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Victims tell bishops of abuse

Clergy leader admits mistakes were made

By Judy L. Thomas

Kansas City Star

DALLAS -- Victims of sexual abuse by priests addressed the nation's 300 Roman Catholic bishops Thursday, tearfully telling their stories and urging church leaders to adopt a zero-tolerance policy for clergy who molest minors.

"If our trust in the church is to be restored, it will not only take action, but also a transformation of attitudes ... from the top down and the bottom up," said Michael Bland, a Chicago man who was abused at 15 by a priest.

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Victims told their stories at the annual spring gathering of the U.S. Conference of Catholic Bishops. The 2 1/2-day event began Thursday at the Fairmont Hotel, with Bishop Wilton Gregory, president of the bishops' conference, delivering perhaps the strongest criticism yet of the way church leaders have handled the crisis.

Observers said the victims' meeting with bishops could lead to a "one-strike-you're-out" policy against priests who abuse minors, no matter how old the offense. Last week, a panel of bishops endorsed a zero-tolerance policy toward future sex abuse and the defrocking of any priest with more than one incident of sex abuse in his past.

But victims -- and some bishops -- want the zero-tolerance policy to apply to all abusive priests. Late Thursday, the debate among bishops was reportedly moving in just that direction.

"This is unprecedented," said the Rev. Stephen Rossetti, president of St. Luke Institute in Silver Spring, Md., one of the nation's premier treatment centers for abusive priests. "What the bishops needed to hear was the sense of pain and betrayal that these victims have felt.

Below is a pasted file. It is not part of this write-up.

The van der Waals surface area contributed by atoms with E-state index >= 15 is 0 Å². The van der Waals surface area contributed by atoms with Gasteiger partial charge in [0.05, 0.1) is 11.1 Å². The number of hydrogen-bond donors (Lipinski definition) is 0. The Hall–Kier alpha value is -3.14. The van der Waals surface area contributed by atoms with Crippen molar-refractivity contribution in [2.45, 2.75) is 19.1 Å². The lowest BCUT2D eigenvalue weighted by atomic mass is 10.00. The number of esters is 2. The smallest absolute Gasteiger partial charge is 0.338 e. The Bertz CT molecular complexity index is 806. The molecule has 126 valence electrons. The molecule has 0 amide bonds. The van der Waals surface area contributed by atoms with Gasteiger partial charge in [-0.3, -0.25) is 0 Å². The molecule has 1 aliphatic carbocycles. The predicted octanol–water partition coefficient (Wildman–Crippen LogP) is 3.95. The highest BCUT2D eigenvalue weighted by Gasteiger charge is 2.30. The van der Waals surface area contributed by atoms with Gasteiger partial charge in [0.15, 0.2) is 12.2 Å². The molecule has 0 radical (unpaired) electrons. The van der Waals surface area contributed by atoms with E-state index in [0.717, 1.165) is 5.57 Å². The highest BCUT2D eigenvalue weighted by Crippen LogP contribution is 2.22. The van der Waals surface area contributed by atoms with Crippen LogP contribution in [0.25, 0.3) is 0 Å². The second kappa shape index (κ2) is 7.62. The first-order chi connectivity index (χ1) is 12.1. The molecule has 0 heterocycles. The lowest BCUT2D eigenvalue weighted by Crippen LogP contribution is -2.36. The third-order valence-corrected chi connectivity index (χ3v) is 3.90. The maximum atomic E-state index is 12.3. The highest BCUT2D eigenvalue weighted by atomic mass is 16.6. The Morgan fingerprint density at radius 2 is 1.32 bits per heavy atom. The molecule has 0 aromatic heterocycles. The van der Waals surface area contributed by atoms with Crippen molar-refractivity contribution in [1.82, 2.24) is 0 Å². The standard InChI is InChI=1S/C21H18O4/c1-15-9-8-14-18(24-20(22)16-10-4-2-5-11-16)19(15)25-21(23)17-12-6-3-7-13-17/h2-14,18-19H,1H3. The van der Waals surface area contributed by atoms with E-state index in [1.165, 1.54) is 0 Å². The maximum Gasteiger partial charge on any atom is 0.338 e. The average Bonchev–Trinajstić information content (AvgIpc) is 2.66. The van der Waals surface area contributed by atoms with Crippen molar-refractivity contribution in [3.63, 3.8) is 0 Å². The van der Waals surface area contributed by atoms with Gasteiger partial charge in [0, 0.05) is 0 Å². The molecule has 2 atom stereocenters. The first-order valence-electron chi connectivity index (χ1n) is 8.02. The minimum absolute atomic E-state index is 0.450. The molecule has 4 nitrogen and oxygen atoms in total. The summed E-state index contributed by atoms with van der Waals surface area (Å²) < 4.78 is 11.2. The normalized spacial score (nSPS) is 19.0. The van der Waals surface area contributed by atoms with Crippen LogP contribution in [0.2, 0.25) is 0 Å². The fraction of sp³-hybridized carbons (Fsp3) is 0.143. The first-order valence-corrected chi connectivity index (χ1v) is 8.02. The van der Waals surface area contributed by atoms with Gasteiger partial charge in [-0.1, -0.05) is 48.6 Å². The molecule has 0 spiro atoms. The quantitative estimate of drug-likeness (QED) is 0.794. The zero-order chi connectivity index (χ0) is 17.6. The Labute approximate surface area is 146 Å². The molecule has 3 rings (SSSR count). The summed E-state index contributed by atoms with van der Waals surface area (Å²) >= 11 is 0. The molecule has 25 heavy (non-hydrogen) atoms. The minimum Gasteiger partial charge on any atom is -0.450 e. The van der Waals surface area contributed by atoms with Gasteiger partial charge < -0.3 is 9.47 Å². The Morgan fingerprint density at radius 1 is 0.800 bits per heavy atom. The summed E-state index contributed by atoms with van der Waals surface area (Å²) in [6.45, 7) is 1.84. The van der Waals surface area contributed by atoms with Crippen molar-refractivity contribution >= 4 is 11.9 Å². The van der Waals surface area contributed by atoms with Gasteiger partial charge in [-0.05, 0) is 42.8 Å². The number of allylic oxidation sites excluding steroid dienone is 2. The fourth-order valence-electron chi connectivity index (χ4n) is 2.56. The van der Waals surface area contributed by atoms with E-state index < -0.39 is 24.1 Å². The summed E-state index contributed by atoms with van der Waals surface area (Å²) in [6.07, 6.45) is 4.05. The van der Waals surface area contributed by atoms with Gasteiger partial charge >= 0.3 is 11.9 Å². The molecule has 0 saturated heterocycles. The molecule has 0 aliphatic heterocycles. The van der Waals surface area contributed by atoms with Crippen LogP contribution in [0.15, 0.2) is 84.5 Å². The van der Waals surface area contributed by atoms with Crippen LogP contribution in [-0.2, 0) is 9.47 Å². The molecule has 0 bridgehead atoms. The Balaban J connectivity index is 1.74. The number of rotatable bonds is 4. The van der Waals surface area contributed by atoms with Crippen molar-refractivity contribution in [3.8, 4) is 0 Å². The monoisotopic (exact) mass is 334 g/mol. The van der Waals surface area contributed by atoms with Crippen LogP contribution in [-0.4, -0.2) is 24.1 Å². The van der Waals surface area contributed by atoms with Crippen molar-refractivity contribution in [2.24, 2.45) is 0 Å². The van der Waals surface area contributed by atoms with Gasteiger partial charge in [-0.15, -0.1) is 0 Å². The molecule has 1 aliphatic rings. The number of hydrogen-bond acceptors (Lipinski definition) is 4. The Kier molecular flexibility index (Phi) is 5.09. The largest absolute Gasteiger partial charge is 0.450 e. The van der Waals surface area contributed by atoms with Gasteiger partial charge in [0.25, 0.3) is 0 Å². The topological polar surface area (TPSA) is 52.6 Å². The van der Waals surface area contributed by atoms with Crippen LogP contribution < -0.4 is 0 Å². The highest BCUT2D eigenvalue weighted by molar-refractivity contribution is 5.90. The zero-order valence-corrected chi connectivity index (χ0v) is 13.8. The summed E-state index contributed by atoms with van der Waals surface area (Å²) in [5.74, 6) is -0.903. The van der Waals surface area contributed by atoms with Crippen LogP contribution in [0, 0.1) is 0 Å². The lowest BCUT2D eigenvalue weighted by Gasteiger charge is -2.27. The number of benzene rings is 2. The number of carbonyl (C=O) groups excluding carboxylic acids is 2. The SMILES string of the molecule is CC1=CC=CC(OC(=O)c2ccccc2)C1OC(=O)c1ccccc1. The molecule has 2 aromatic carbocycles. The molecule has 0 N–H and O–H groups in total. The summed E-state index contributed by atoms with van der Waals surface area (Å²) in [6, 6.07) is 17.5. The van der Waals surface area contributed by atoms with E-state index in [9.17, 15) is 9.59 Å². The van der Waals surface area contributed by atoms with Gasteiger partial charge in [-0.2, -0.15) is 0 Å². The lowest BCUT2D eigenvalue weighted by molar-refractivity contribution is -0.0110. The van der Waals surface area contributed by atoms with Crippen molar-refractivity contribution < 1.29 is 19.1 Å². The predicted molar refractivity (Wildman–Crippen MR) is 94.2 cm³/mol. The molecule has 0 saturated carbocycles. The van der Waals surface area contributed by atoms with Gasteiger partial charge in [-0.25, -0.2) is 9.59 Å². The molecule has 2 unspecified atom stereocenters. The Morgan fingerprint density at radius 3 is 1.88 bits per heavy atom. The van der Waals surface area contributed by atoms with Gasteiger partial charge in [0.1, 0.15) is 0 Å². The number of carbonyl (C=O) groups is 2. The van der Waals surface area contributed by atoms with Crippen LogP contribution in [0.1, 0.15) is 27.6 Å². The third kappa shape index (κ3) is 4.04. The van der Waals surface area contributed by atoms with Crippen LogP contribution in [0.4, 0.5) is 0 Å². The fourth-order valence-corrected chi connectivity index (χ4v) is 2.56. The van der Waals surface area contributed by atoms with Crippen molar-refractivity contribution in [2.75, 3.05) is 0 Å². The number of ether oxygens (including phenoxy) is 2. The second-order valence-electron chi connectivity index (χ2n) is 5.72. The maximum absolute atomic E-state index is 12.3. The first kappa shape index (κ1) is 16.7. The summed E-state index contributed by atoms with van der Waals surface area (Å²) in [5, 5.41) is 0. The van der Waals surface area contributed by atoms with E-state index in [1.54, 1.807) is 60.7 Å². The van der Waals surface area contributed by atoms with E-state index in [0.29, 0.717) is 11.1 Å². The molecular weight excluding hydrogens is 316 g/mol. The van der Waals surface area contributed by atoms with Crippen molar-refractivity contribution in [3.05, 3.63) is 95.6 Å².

"I think the possibility of them returning anyone to the ministry after credible allegations are lodged against them is going to be very remote," he said. "Clearly, the momentum is moving toward zero tolerance."

Bishop Gregory opened the conference by telling fellow bishops that they had not done enough to prevent priests from sexually abusing minors.

"We are the ones, whether through ignorance or lack of vigilance, or -- God forbid -- with knowledge, who allowed priest abusers to remain in ministry and reassigned them to communities where they continued to abuse," he said.

"We are the ones who chose not to report the criminal actions of priests to the authorities, because the law did not require this," he added. "We are the ones who worried more about the possibility of scandal than in bringing about the kind of openness that helps prevent abuse. And we are the ones who, at times, responded to victims and their families as adversaries and not as suffering members of the church."

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Church leaders, he said, had been touched by the victims' stories.

"They not only shared their stories, but even more importantly, they shared their tears, and we felt their agony," Gregory said.

Gregory apologized to victims, their families and others in the clergy, who he said have suffered hurt and embarrassment. But he had more strong words for fellow bishops.

"There is a lot of anger among us in this room -- righteous anger," he said, noting that the bishops had adopted a plan in 1992 to deal with sexual abuse of minors.

"The very solid and good work that has been accomplished by the majority of bishops in their dioceses has been completely overshadowed by the imprudent decisions of a small number of bishops during the past 10 years."

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